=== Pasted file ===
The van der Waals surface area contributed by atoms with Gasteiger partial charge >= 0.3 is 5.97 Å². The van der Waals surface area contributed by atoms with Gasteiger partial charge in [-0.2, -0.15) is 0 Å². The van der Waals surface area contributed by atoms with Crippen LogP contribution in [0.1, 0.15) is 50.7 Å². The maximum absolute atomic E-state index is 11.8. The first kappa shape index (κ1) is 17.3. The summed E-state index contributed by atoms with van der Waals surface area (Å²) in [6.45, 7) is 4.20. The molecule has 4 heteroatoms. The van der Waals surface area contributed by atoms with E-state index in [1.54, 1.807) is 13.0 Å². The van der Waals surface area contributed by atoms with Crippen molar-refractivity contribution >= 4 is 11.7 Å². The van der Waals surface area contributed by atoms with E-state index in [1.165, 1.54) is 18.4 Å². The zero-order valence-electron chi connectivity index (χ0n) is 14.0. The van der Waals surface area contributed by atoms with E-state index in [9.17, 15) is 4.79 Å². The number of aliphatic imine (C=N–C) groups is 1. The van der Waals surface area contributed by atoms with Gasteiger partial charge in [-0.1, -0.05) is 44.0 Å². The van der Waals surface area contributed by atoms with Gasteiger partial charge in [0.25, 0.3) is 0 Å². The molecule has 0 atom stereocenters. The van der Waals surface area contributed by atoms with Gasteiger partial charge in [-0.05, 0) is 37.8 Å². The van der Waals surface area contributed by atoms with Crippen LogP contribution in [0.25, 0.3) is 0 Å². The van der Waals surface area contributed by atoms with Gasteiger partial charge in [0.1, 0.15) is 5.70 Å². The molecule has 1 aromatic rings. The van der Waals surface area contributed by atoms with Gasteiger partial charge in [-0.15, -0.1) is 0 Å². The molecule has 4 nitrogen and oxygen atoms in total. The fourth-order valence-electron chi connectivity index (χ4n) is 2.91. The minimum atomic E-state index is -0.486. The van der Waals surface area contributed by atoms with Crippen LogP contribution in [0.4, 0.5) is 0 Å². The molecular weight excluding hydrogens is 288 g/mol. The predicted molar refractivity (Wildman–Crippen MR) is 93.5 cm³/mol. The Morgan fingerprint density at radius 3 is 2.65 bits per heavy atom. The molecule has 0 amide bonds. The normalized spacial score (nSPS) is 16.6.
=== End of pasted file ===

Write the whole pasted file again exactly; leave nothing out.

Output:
The van der Waals surface area contributed by atoms with Gasteiger partial charge >= 0.3 is 5.97 Å². The van der Waals surface area contributed by atoms with Gasteiger partial charge in [-0.2, -0.15) is 0 Å². The van der Waals surface area contributed by atoms with Crippen LogP contribution in [0.1, 0.15) is 50.7 Å². The maximum absolute atomic E-state index is 11.8. The first kappa shape index (κ1) is 17.3. The summed E-state index contributed by atoms with van der Waals surface area (Å²) in [6.45, 7) is 4.20. The molecule has 4 heteroatoms. The van der Waals surface area contributed by atoms with E-state index in [1.54, 1.807) is 13.0 Å². The van der Waals surface area contributed by atoms with Crippen molar-refractivity contribution >= 4 is 11.7 Å². The van der Waals surface area contributed by atoms with E-state index in [1.165, 1.54) is 18.4 Å². The zero-order valence-electron chi connectivity index (χ0n) is 14.0. The van der Waals surface area contributed by atoms with E-state index in [9.17, 15) is 4.79 Å². The number of aliphatic imine (C=N–C) groups is 1. The van der Waals surface area contributed by atoms with Gasteiger partial charge in [-0.1, -0.05) is 44.0 Å². The van der Waals surface area contributed by atoms with Gasteiger partial charge in [0.25, 0.3) is 0 Å². The molecule has 0 atom stereocenters. The van der Waals surface area contributed by atoms with Gasteiger partial charge in [-0.05, 0) is 37.8 Å². The van der Waals surface area contributed by atoms with Crippen LogP contribution in [0.25, 0.3) is 0 Å². The van der Waals surface area contributed by atoms with Gasteiger partial charge in [0.1, 0.15) is 5.70 Å². The molecule has 1 aromatic rings. The van der Waals surface area contributed by atoms with Gasteiger partial charge in [-0.15, -0.1) is 0 Å². The molecule has 4 nitrogen and oxygen atoms in total. The fourth-order valence-electron chi connectivity index (χ4n) is 2.91. The minimum atomic E-state index is -0.486. The van der Waals surface area contributed by atoms with Crippen LogP contribution in [0.4, 0.5) is 0 Å². The molecular weight excluding hydrogens is 288 g/mol. The predicted molar refractivity (Wildman–Crippen MR) is 93.5 cm³/mol. The Morgan fingerprint density at radius 3 is 2.65 bits per heavy atom. The molecule has 0 amide bonds. The normalized spacial score (nSPS) is 16.6.